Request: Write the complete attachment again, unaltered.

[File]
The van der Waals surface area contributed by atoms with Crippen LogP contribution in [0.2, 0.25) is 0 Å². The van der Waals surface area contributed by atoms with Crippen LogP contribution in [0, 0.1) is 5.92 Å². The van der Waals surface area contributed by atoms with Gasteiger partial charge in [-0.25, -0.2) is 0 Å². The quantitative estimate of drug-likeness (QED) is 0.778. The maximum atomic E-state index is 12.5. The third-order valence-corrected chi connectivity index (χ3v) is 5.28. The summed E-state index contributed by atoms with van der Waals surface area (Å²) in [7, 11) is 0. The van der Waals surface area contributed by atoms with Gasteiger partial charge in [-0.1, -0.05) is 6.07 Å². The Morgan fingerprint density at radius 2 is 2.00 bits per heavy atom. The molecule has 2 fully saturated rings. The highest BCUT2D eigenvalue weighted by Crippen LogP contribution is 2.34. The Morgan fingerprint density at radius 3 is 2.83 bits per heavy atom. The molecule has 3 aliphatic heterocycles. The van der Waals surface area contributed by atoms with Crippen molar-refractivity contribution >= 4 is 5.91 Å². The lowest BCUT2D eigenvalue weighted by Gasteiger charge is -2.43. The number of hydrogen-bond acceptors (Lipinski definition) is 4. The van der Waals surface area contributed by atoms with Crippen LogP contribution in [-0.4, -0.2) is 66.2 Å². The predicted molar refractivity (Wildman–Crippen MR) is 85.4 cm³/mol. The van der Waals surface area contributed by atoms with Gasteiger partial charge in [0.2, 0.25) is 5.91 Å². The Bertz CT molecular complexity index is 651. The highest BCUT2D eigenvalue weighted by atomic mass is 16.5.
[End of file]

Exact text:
The van der Waals surface area contributed by atoms with Crippen LogP contribution in [0.2, 0.25) is 0 Å². The van der Waals surface area contributed by atoms with Crippen LogP contribution in [0, 0.1) is 5.92 Å². The van der Waals surface area contributed by atoms with Gasteiger partial charge in [-0.25, -0.2) is 0 Å². The quantitative estimate of drug-likeness (QED) is 0.778. The maximum atomic E-state index is 12.5. The third-order valence-corrected chi connectivity index (χ3v) is 5.28. The summed E-state index contributed by atoms with van der Waals surface area (Å²) in [7, 11) is 0. The van der Waals surface area contributed by atoms with Gasteiger partial charge in [-0.1, -0.05) is 6.07 Å². The Morgan fingerprint density at radius 2 is 2.00 bits per heavy atom. The molecule has 2 fully saturated rings. The highest BCUT2D eigenvalue weighted by Crippen LogP contribution is 2.34. The Morgan fingerprint density at radius 3 is 2.83 bits per heavy atom. The molecule has 3 aliphatic heterocycles. The van der Waals surface area contributed by atoms with Crippen molar-refractivity contribution >= 4 is 5.91 Å². The lowest BCUT2D eigenvalue weighted by Gasteiger charge is -2.43. The number of hydrogen-bond acceptors (Lipinski definition) is 4. The van der Waals surface area contributed by atoms with Crippen LogP contribution in [-0.4, -0.2) is 66.2 Å². The predicted molar refractivity (Wildman–Crippen MR) is 85.4 cm³/mol. The van der Waals surface area contributed by atoms with Gasteiger partial charge in [0.2, 0.25) is 5.91 Å². The Bertz CT molecular complexity index is 651. The highest BCUT2D eigenvalue weighted by atomic mass is 16.5.